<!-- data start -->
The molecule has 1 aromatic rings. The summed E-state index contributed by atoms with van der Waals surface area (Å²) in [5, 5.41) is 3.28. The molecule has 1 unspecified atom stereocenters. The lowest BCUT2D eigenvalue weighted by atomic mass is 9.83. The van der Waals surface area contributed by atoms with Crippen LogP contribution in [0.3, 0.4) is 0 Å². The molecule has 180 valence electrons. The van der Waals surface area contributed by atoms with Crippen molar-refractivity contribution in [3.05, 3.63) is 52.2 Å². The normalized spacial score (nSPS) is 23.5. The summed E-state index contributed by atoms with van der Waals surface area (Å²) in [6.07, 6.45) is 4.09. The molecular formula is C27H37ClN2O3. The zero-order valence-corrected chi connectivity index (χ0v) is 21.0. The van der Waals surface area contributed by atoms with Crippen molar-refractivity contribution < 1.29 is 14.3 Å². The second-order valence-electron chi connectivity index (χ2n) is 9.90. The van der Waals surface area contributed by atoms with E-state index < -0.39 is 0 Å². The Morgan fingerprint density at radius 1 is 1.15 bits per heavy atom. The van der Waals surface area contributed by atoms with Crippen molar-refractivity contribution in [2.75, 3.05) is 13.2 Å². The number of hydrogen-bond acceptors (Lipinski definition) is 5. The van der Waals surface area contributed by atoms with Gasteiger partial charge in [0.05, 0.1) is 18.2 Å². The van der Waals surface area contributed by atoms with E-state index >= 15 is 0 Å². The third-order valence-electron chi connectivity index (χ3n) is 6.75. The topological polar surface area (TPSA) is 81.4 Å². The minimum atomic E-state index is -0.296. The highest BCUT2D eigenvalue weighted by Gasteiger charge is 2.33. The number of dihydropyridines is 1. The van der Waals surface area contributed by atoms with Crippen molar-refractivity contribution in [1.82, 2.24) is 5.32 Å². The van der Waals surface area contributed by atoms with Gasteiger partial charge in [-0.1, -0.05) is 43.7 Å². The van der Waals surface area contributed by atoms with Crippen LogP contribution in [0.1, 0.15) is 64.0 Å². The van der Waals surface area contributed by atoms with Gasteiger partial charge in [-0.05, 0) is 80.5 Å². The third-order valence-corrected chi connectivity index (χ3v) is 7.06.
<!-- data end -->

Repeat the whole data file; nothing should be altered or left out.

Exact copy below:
The molecule has 1 aromatic rings. The summed E-state index contributed by atoms with van der Waals surface area (Å²) in [5, 5.41) is 3.28. The molecule has 1 unspecified atom stereocenters. The lowest BCUT2D eigenvalue weighted by atomic mass is 9.83. The van der Waals surface area contributed by atoms with Crippen LogP contribution in [0.3, 0.4) is 0 Å². The molecule has 180 valence electrons. The van der Waals surface area contributed by atoms with Crippen molar-refractivity contribution in [3.05, 3.63) is 52.2 Å². The normalized spacial score (nSPS) is 23.5. The summed E-state index contributed by atoms with van der Waals surface area (Å²) in [6.07, 6.45) is 4.09. The molecular formula is C27H37ClN2O3. The zero-order valence-corrected chi connectivity index (χ0v) is 21.0. The van der Waals surface area contributed by atoms with Crippen molar-refractivity contribution < 1.29 is 14.3 Å². The second-order valence-electron chi connectivity index (χ2n) is 9.90. The van der Waals surface area contributed by atoms with E-state index < -0.39 is 0 Å². The Morgan fingerprint density at radius 1 is 1.15 bits per heavy atom. The van der Waals surface area contributed by atoms with Crippen molar-refractivity contribution in [2.75, 3.05) is 13.2 Å². The number of hydrogen-bond acceptors (Lipinski definition) is 5. The van der Waals surface area contributed by atoms with Gasteiger partial charge in [0.05, 0.1) is 18.2 Å². The van der Waals surface area contributed by atoms with E-state index >= 15 is 0 Å². The third-order valence-electron chi connectivity index (χ3n) is 6.75. The topological polar surface area (TPSA) is 81.4 Å². The minimum atomic E-state index is -0.296. The highest BCUT2D eigenvalue weighted by Gasteiger charge is 2.33. The number of dihydropyridines is 1. The van der Waals surface area contributed by atoms with Crippen molar-refractivity contribution in [1.82, 2.24) is 5.32 Å². The van der Waals surface area contributed by atoms with Gasteiger partial charge in [-0.1, -0.05) is 43.7 Å². The van der Waals surface area contributed by atoms with Crippen LogP contribution in [0.1, 0.15) is 64.0 Å². The van der Waals surface area contributed by atoms with Gasteiger partial charge in [-0.05, 0) is 80.5 Å². The third-order valence-corrected chi connectivity index (χ3v) is 7.06.